Amazon deforestation in Brazil remains close to a 15-year high

RIO DE JANEIRO (AP) — Deforestation in the Brazilian Amazon slowed slightly last year, one year after a 15-year high, according to closely watched numbers released Wednesday. The data was released by the National Institute for Space Research.

The agency’s Prodes monitoring system shows that the rainforest lost an area roughly the size of Qatar, some 11,600 square kilometers (4,500 sq mi) in the 12 months from August 2021 to July 2022.

This is an 11% decrease from the previous year when over 13,000 square kilometers (5,000 sq mi) were destroyed.

For more than a decade it looked like things were looking up for the Brazilian Amazon. Deforestation had dropped dramatically and never returned above 10,000 square kilometers. It was before the presidency of far-right President Jair Bolsonaro, starting in January 2019.

This will be the last report released under Bolsonaro, as he lost his re-election bid and will leave office on January 1. But some of the destruction that happened under its watch won’t appear until next year, including the key months of August through October of 2022. A preview of those months comes from a different federal satellite system that outputs faster but less accurate data: it shows that deforestation skyrocketed by 45 percent in the August to October period of the previous year. Traditionally, that time of year sees the peak of destruction, due to the dry season.

An analysis of new annual data from the Climate Observatory, a network of environmental groups, shows that in the four years of Bolsonaro’s leadership, deforestation has increased by 60% compared to the previous four years. This is the largest percentage increase under a presidency since satellite tracking began in 1998.

In one state, Para, the ferocious destruction rate dropped by 21%, yet it was still the focus of a third of the loss of all of Brazil’s Amazon rainforest. Some tree logging and burning occurs in seemingly protected areas. One such area is the Paru State Forest, where the non-profit Amazon Institute of People and the Environment recorded 2 square kilometers (0.7 sq mi) of deforestation in October alone.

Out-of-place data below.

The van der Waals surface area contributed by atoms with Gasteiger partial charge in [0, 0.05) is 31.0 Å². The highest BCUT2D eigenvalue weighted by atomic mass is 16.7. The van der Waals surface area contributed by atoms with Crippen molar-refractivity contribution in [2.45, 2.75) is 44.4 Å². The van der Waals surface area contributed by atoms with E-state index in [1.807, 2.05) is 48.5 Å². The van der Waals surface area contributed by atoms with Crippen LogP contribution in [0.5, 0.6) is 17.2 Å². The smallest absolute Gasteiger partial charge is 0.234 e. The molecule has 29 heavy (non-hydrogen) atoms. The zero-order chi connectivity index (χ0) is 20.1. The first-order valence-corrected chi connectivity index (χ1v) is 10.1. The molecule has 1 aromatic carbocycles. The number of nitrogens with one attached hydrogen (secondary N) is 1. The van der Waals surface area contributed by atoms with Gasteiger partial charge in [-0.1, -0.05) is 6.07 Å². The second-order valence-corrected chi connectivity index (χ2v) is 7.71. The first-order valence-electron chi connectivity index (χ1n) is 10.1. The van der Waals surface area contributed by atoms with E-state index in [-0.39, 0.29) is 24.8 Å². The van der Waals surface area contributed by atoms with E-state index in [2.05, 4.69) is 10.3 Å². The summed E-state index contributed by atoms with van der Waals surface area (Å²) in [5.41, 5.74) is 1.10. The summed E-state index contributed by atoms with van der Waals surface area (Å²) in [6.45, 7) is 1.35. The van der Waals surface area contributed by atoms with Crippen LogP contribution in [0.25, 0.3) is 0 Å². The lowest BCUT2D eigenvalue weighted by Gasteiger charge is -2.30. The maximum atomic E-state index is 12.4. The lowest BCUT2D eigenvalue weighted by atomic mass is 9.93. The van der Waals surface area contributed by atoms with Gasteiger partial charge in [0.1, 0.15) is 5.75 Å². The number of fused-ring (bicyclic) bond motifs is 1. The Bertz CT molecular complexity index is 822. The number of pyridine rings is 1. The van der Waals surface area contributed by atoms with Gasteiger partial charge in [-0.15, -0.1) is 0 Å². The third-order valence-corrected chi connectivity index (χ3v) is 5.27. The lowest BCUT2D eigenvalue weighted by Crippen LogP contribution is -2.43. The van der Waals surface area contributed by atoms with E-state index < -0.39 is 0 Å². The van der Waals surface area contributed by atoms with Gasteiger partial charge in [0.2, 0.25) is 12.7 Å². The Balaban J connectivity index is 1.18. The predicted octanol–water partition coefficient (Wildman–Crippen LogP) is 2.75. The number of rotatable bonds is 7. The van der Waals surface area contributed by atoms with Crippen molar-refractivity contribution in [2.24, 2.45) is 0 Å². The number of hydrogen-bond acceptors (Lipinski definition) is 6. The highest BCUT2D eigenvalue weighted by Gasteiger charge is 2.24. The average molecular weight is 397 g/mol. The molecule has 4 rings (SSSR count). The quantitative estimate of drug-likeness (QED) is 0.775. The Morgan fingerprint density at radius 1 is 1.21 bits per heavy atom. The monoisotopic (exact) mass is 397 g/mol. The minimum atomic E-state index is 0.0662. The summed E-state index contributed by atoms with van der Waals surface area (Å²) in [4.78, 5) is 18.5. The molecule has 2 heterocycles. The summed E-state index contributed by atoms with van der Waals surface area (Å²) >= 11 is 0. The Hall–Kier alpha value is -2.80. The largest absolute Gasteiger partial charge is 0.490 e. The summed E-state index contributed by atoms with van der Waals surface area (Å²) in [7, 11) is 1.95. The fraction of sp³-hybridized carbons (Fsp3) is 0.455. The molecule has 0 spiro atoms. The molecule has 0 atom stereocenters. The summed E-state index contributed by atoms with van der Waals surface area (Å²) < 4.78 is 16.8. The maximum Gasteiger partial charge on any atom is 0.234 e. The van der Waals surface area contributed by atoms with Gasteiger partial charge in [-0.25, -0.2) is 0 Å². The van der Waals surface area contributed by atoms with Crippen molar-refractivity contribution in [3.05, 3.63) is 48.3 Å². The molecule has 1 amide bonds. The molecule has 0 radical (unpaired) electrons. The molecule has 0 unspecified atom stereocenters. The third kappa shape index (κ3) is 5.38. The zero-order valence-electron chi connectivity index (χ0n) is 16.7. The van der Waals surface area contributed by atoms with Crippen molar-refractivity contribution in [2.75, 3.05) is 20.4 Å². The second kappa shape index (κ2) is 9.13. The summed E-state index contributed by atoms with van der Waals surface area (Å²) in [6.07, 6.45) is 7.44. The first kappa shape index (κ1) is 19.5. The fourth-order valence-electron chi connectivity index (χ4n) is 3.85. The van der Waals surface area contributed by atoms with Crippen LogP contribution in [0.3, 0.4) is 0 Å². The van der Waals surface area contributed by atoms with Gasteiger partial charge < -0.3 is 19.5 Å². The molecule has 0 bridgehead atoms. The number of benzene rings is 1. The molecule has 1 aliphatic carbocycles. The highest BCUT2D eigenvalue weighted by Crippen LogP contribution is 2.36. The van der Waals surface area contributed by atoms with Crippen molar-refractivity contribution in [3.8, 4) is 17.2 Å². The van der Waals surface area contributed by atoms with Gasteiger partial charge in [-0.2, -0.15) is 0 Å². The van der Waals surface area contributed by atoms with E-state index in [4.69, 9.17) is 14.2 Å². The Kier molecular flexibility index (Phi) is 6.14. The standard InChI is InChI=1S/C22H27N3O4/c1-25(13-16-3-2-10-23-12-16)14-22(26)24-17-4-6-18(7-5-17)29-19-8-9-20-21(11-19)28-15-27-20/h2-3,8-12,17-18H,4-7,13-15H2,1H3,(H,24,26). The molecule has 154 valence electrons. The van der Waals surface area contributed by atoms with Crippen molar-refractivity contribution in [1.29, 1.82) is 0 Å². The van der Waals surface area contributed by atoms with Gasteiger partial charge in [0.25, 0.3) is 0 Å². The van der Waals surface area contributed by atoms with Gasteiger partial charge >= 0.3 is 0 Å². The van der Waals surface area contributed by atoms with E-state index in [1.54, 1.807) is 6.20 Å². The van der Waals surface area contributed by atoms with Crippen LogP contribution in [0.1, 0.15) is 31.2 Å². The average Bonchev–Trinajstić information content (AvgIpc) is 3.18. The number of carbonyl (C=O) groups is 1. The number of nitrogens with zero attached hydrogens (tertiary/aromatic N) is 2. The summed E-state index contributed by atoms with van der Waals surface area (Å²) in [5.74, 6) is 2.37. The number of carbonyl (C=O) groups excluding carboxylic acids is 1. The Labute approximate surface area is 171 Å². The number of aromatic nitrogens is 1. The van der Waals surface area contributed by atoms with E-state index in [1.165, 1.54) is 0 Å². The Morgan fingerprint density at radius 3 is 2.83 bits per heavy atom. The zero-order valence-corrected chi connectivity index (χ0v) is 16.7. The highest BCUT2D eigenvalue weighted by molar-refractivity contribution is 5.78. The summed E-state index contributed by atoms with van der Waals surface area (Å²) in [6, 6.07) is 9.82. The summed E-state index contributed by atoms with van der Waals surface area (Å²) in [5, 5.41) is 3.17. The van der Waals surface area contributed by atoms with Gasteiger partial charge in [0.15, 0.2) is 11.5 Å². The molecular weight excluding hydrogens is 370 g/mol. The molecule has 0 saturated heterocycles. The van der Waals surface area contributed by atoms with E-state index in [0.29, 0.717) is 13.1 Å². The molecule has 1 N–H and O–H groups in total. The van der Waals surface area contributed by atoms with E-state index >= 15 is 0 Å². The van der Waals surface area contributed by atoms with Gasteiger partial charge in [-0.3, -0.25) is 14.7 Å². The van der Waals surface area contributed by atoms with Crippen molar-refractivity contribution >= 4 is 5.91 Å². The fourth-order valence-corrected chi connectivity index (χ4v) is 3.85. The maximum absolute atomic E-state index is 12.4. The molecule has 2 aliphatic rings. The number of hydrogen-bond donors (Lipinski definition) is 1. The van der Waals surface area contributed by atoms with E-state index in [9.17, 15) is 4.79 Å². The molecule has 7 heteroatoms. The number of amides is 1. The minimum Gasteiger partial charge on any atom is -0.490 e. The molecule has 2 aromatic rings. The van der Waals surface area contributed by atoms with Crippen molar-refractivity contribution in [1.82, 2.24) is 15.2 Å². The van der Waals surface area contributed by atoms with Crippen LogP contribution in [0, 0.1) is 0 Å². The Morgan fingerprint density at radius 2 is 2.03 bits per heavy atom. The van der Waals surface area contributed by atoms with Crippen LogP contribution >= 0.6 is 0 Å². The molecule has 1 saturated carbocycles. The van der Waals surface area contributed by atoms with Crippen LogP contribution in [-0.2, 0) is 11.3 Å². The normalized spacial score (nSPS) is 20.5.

“In recent years, deforestation has reached protected areas where there was almost no destruction before,” Amazonia Institute researcher Jacqueline Pereira told the Associated Press. and livestock.”

Another critical area is the southern part of the state of Amazonas, the only state that has increased deforestation in the most recent data, by 13% compared to the previous year. It is largely attributable to Bolsonaro’s push to pave some 400 kilometers (250 miles) of the only road linking Manaus, home to 2.2 million people, with Brazil’s largest urban centers further south. Most deforestation in the Amazon occurs along roads where access is easier and land value is higher.

Researchers and environmentalists have blamed Bolsonaro’s policies for the increase in deforestation. The administration has weakened environmental agencies and supported legislative measures to relax land protections in the name of economic development, along with the idea of ​​occupying sparsely populated territory at any cost. This policy encouraged land grabbers and spurred more illegal mining.

Bolsonaro’s successor, leftist former president Luiz Inácio Lula da Silva, promised cheering crowds at the recent United Nations climate conference in Egypt to end all deforestation across the entire country by 2030. “There is no it will be climate security if the Amazon is not protected,” he said.

The last time da Silva was president, from 2003 to 2010, deforestation dropped dramatically. On the other hand, he has backed initiatives that set long-term destruction in motion, such as the construction of the mammoth Belo Monte hydroelectric dam and generous loans to the beef industry. The clearing of forest for grazing is the main driver of deforestation.

Covering an area twice the size of India, the Amazon rainforest acts as a buffer against climate change by absorbing large amounts of carbon dioxide. It is also the most biodiverse forest in the world and home to tribes who have lived in the forest for thousands of years, some of whom live in isolation.

“If da Silva is to reduce forest destruction by 2023, he must have zero tolerance for environmental crimes from day one of his administration. This includes holding accountable those who have sabotaged environmental governance in the country while in office for the past four years,” says Marcio Astrini, executive secretary of the Observatory on Climate.


The Associated Press’s climate and environmental coverage receives support from several private foundations. Learn more about AP’s climate initiative here. The AP is solely responsible for all content.

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